- 401(k) or similar retirement plan – contributions
If you are furloughed, your 401(k) accounts should remain in place, but your contributions and matching contributions won’t happen during the furlough unless your employer chooses to make a discretionary contribution. If you are not yet fully vested, there is a scenario that could happen if you are furloughed for an extended amount of time or ultimately laid off. If an employer terminates 20% or more of its workforce, a “partial plan termination” could be triggered, in which case the IRS could decide that all affected employees would become 100% vested.
If you are let go, you can leave your money in the company’s 401(k) plan if you have more than $5,000 in it, although you can’t add additional money to the account. If you have $5,000 or less, your employer has the option of removing you and distributing the funds, so be sure to ask what they intend to do. See some of your other options below.
- 401(k) – loans
If you are furloughed, or laid off but leaving your 401(k) with the company, you may be able to take a loan or withdrawal from your 401(k) due to the coronavirus outbreak, depending upon your company plan rules—be sure to check with your plan administrator.
If so, the CARES Act allows up to $100,000 to be taken without penalty, although you will have to either repay the money or pay taxes on the amount withdrawn over the next three years. NOTE: You can do this even if you are under the age of 59-1/2, there will be no 10% penalty, and there will be no mandated 20% withheld by the 401(k) administrator for taxes. In order to meet the eligibility provisions of the CARES Act, you, your spouse or dependent/s must have contracted COVID-19, or must have experienced adverse financial consequences as a result of quarantine, furlough, lack of childcare or closed or reduced hours of business.
If you already have an outstanding 401(k) loan, your repayments will stop while you are furloughed, since those are typically held out from your paycheck. Ask your employer about how you can make repayments or get the loan repayments suspended temporarily.
Taking 401(k) loans or cashing out should be a last option for most people since it can jeopardize your retirement nest egg and your future. After the 2008 financial crisis, most people who stayed in the market experienced financial recovery from their losses.
- 401(k) – rollovers
If you are laid off, you do have the option of rolling over your 401(k) money into your own self-directed IRA account. This offers many options, since an IRA can be a mutual fund, annuity, ETF, CD or almost any other type of financial instrument.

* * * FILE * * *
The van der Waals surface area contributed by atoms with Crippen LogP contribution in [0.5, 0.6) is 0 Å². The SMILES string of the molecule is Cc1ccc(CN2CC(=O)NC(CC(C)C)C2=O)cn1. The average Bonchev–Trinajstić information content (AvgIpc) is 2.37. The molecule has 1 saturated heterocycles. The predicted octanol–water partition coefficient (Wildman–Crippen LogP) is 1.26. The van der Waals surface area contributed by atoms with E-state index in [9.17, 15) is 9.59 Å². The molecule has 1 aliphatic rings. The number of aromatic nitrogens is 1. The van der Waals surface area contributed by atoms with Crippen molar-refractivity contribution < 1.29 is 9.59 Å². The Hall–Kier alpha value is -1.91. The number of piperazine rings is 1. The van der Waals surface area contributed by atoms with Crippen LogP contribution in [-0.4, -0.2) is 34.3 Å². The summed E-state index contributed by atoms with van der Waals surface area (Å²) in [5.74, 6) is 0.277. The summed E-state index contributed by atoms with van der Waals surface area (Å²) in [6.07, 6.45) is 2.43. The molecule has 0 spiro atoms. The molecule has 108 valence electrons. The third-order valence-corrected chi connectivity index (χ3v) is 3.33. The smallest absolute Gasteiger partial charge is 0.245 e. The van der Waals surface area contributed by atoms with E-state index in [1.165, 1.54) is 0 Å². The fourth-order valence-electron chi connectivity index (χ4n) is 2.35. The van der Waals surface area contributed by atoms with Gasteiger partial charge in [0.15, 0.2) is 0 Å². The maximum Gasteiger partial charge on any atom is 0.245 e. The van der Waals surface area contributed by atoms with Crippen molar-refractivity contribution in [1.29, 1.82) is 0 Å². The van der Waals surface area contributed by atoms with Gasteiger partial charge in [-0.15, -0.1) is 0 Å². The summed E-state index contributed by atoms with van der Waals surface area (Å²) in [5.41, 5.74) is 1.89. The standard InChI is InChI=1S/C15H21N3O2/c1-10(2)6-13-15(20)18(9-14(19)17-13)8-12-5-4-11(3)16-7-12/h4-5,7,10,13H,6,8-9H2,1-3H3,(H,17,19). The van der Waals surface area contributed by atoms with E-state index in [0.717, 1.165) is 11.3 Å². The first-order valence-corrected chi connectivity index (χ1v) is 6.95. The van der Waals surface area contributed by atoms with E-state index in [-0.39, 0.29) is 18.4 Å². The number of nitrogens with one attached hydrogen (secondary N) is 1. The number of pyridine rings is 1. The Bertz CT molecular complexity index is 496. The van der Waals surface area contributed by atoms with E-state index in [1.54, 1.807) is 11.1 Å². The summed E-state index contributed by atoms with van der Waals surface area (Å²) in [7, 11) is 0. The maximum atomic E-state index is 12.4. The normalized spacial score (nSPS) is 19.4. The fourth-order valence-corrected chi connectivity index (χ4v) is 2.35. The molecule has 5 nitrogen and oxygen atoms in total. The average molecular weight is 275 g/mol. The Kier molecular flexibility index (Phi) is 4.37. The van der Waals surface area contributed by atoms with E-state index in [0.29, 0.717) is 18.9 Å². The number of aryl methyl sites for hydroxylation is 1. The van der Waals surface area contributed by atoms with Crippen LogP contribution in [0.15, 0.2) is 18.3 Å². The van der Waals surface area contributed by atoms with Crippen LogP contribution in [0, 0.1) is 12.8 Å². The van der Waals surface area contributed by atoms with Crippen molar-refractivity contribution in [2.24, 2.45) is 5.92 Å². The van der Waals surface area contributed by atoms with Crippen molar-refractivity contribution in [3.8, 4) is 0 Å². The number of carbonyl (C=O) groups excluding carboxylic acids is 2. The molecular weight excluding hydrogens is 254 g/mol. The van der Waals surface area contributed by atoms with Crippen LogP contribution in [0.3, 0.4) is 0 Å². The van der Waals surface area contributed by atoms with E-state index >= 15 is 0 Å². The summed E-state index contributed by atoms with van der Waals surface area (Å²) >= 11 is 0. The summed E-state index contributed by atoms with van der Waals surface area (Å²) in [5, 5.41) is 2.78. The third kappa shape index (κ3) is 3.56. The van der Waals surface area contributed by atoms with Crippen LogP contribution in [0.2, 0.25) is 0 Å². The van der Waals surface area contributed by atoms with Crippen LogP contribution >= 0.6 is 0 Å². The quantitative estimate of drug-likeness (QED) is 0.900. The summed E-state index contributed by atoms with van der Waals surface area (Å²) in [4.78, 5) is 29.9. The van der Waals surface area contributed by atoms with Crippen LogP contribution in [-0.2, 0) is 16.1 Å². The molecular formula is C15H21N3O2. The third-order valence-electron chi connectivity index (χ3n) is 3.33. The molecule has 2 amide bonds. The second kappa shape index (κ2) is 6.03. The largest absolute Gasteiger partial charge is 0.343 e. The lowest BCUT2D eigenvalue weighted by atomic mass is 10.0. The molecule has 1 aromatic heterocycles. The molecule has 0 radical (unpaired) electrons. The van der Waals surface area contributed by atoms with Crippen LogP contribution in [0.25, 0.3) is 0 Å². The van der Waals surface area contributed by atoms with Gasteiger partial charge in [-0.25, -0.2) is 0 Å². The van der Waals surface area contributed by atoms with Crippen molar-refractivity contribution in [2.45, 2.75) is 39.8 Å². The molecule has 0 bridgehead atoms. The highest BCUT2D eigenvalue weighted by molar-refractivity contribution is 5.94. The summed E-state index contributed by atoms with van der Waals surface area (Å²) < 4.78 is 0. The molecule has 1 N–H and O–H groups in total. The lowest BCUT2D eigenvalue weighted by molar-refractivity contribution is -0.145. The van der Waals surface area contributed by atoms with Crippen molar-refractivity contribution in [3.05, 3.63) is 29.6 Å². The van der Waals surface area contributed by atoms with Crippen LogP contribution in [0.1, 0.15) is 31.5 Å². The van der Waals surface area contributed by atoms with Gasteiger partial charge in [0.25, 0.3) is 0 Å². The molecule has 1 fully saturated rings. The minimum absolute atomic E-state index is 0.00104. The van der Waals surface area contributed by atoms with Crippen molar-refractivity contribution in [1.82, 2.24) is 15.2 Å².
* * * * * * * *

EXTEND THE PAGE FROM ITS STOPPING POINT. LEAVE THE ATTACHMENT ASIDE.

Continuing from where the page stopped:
You need to choose between a tax-deferred traditional IRA, or pay taxes on the money you roll over and start a Roth IRA. With a traditional IRA, you will have to begin withdrawing a certain amount out every year starting at age 72 and pay ordinary income taxes on the money withdrawn. (These are called Required Minimum Distributions (RMDs)—which are not due in 2020 per the CARES Act.)
With a Roth IRA, you pay taxes up front. You don’t have to withdraw money during retirement, but if you do, it is usually tax- and penalty-free after you’ve owned the account for five years. Your kids can inherit the money tax-free as well.
It’s usually best to work with a financial advisor who can outline some of the tax ramifications, rules and timing requirements so you don’t miss any rollover deadlines or get hit with any penalties or taxes you weren’t expecting. They can fill you in on other options, such as, if you are age 59-1/2 and still working, you may be able to do an “in-service rollover” with part of your 401(k), moving that portion into your own IRA, potentially helping you avoid market risk as you get closer to retirement.
If you have any questions, please call us. You can reach Drew Financial Private Capital in Florida by calling (813) 820-0069.
This article is provided for informational purposes only, and is not intended to provide any financial, legal or tax advice. Before making any financial decisions, you are strongly advised to consult with proper legal or tax professionals to determine any tax or other potential consequences you might encounter related to your specific situation.